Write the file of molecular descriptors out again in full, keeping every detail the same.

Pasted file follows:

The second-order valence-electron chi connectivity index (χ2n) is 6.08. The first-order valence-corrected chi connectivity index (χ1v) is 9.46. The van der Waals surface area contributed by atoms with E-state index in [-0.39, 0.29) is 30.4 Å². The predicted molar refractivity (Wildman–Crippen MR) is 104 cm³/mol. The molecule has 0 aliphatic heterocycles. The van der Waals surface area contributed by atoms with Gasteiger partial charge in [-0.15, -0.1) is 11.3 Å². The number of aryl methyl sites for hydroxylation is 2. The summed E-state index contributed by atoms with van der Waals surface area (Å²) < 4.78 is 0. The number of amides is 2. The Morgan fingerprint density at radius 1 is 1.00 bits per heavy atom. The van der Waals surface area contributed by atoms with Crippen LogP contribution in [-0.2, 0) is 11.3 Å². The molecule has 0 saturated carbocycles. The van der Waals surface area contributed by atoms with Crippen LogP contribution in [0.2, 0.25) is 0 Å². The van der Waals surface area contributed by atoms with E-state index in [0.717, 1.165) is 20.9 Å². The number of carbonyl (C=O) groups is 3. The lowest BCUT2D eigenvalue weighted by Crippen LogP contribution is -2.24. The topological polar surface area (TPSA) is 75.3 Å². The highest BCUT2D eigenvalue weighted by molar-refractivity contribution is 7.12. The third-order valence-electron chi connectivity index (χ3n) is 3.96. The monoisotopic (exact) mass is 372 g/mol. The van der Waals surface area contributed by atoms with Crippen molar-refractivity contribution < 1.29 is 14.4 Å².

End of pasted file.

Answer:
The second-order valence-electron chi connectivity index (χ2n) is 6.08. The first-order valence-corrected chi connectivity index (χ1v) is 9.46. The van der Waals surface area contributed by atoms with E-state index in [-0.39, 0.29) is 30.4 Å². The predicted molar refractivity (Wildman–Crippen MR) is 104 cm³/mol. The molecule has 0 aliphatic heterocycles. The van der Waals surface area contributed by atoms with Gasteiger partial charge in [-0.15, -0.1) is 11.3 Å². The number of aryl methyl sites for hydroxylation is 2. The summed E-state index contributed by atoms with van der Waals surface area (Å²) < 4.78 is 0. The number of amides is 2. The Morgan fingerprint density at radius 1 is 1.00 bits per heavy atom. The van der Waals surface area contributed by atoms with Crippen LogP contribution in [-0.2, 0) is 11.3 Å². The molecule has 0 saturated carbocycles. The van der Waals surface area contributed by atoms with Crippen LogP contribution in [0.2, 0.25) is 0 Å². The van der Waals surface area contributed by atoms with E-state index in [0.717, 1.165) is 20.9 Å². The number of carbonyl (C=O) groups is 3. The lowest BCUT2D eigenvalue weighted by Crippen LogP contribution is -2.24. The topological polar surface area (TPSA) is 75.3 Å². The highest BCUT2D eigenvalue weighted by molar-refractivity contribution is 7.12. The third-order valence-electron chi connectivity index (χ3n) is 3.96. The monoisotopic (exact) mass is 372 g/mol. The van der Waals surface area contributed by atoms with Crippen molar-refractivity contribution < 1.29 is 14.4 Å².